Today’s Wonder of the Day was inspired by Easton. Easton Wonders, “How big is the sphinx” Thanks for WONDERing with us, Easton!
Do you enjoy riddles? We have one for you! What has the body of a lion, the face of a human, and a set of wings? Here’s a hint: we’re talking about a mythical creature. That’s right! Today’s Wonder of the Day is all about the sphinx.
What do you picture when you hear the word “sphinx”? Many think of an enormous statue located in northern Egypt. At 66 feet tall and 240 feet long, this colossal structure may date back to 2500 B.C.E. That’s when many experts think the Pharaoh Khafre ordered it built from limestone.
Today, we know this great statue as the Great Sphinx of Giza. It’s believed to be a portrait of Pharaoh Khafre. The structure is also a monolithic statue, which means it was made from a single large block of stone. Experts think thousands of Egyptians worked to carve the Great Sphinx.
The Great Sphinx of Giza is also shrouded in mystery. It isn’t mentioned in any of the hieroglyphs found in the tombs at Giza. For that reason, no one knows what the ancient Egyptians called the statue. We know they didn’t call it a “sphinx,” because that term wasn’t coined for another 2,000 years.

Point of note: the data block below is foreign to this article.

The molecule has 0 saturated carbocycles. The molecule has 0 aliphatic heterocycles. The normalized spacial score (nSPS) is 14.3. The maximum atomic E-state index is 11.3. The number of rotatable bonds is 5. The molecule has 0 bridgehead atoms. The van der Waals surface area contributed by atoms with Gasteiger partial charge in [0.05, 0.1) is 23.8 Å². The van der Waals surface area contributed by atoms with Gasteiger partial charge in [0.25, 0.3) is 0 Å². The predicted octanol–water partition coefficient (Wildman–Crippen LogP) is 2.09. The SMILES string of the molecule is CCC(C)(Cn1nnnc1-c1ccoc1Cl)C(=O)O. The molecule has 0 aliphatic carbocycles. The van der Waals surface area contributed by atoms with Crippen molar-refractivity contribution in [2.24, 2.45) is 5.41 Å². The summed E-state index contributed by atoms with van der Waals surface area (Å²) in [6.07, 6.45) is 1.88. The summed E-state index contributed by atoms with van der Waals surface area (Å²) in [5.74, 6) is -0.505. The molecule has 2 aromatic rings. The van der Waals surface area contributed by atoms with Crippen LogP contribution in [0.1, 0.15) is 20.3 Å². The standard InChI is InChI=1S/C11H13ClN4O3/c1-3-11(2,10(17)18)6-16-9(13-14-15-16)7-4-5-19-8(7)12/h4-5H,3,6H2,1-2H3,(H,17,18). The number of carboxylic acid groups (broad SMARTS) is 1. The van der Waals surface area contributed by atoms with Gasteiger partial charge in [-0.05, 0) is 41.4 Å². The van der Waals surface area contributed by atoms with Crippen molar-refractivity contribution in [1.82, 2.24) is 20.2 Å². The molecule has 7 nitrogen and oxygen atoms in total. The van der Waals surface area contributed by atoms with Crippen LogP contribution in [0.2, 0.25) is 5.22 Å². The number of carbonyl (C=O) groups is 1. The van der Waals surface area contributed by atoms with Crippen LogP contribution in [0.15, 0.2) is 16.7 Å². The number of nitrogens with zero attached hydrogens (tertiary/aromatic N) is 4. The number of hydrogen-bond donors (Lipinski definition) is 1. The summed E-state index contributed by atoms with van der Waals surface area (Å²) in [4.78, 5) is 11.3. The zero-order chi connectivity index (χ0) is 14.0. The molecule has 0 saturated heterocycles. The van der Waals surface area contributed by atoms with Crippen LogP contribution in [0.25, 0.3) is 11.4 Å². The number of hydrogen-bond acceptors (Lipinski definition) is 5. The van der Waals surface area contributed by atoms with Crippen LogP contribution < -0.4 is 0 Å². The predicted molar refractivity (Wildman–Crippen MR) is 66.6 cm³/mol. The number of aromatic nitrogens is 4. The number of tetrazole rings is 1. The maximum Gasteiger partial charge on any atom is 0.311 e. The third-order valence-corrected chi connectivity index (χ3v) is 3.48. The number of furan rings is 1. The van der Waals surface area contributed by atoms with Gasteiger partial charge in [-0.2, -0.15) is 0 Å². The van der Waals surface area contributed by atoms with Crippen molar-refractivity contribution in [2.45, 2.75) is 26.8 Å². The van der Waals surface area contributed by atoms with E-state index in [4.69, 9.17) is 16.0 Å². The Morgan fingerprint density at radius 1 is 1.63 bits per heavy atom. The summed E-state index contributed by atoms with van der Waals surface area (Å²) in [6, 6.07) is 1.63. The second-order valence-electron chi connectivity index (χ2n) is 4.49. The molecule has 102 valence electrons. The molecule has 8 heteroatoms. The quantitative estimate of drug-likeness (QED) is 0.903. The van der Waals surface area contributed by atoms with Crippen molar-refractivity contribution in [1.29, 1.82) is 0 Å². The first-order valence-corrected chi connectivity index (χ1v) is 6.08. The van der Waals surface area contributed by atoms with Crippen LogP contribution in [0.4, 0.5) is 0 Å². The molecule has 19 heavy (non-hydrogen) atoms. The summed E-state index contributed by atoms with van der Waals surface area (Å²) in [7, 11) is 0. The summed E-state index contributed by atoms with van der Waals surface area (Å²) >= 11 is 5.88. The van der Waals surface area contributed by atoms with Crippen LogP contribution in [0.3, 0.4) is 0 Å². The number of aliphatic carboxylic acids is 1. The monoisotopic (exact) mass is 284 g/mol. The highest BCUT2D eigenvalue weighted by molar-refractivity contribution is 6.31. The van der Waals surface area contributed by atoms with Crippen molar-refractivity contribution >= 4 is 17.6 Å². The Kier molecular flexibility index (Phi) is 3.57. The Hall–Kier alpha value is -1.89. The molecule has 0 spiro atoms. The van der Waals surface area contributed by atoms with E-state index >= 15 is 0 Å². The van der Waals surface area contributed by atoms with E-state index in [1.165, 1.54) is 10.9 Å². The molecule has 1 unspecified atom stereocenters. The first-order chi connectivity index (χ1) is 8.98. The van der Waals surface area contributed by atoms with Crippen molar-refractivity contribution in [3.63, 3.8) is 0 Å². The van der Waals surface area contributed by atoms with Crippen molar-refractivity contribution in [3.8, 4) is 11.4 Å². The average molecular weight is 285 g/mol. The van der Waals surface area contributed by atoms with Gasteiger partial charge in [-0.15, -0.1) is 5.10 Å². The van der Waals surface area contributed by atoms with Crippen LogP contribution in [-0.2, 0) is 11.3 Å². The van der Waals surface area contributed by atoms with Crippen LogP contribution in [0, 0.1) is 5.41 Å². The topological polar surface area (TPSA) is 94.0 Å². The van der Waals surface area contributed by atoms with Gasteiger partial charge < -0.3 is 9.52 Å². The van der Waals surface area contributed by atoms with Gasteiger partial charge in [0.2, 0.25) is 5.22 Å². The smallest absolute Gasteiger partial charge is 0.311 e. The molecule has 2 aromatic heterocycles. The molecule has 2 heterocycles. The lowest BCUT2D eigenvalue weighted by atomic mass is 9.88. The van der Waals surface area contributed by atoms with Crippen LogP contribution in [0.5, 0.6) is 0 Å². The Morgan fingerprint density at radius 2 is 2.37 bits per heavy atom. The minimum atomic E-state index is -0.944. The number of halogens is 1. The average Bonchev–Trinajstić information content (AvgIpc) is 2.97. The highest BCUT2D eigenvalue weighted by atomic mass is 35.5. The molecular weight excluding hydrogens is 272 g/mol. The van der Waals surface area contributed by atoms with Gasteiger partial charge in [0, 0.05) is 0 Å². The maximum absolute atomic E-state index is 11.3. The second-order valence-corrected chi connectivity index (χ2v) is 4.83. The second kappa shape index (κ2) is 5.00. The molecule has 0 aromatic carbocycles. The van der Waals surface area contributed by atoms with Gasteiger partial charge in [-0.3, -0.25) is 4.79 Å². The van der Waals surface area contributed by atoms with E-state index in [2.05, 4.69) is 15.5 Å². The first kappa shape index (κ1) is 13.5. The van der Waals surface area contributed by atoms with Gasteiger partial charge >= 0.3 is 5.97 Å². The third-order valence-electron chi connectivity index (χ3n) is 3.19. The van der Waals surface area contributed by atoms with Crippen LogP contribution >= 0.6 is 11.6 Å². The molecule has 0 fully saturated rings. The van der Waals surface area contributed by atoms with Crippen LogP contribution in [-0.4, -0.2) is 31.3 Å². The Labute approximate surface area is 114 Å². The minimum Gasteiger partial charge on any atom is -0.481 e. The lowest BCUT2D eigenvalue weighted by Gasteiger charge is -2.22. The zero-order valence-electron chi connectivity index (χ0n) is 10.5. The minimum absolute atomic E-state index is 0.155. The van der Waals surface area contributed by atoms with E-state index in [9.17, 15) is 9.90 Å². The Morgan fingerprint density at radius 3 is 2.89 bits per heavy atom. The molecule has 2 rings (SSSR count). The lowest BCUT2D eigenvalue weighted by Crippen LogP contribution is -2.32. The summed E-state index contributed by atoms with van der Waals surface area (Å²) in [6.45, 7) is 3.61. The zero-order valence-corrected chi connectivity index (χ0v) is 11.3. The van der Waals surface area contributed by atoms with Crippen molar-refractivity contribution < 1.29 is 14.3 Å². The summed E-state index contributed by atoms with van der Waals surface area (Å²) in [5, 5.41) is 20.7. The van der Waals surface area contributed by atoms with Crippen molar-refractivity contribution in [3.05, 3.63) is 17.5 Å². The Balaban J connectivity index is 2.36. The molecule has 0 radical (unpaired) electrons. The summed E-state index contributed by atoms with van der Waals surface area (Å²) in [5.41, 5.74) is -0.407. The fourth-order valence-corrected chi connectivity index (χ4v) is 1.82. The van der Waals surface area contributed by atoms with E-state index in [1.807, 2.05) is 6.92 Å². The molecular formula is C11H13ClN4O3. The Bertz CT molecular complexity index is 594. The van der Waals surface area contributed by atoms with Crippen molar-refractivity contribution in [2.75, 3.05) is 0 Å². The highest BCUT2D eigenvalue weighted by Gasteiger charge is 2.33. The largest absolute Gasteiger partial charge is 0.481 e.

The mythical sphinx may have started in Egypt, but it spread throughout the ancient world. It became a fixture in the stories and art of China, Assyria, and Persia. It also became common in ancient Greece.
The sphinx appears in some very well-known Greek myths. One of these is the story of Oedipus, the mythical king of Thebes. Today, the most widespread version of his story is Oedipus Rex, a tragedy written by Sophocles.
In the story of Oedipus, the sphinx plagued the city of Thebes. She asked every person who wanted to pass through the gate the same riddle: What walks on four legs in the morning, two legs at noon, and three legs at night? When people answered incorrectly, she ate them. No one knew the correct answer to her riddle.
When Oedipus came to Thebes, he met the sphinx. He responded to her riddle with the correct answer (a human being). Thankful to Oedipus for defeating the sphinx, the people of Thebes made him their king.
The sphinx appeared in many other stories and pieces of art from ancient Greece. It is just one mythical creature that spread across centuries and civilizations. What other examples can you think of? The dragon? The griffin? What about the mermaid? There’s no end to the fantastic creatures you can learn more about.
Standards: CCRA.L.3, CCRA.L.6, CCRA.R.1, CCRA.R.2, CCRA.R.4, CCRA.R.10, CCRA.SL.1, CCRA.SL.2, CCRA.W.2, CCRA.L.1, CCRA.L.2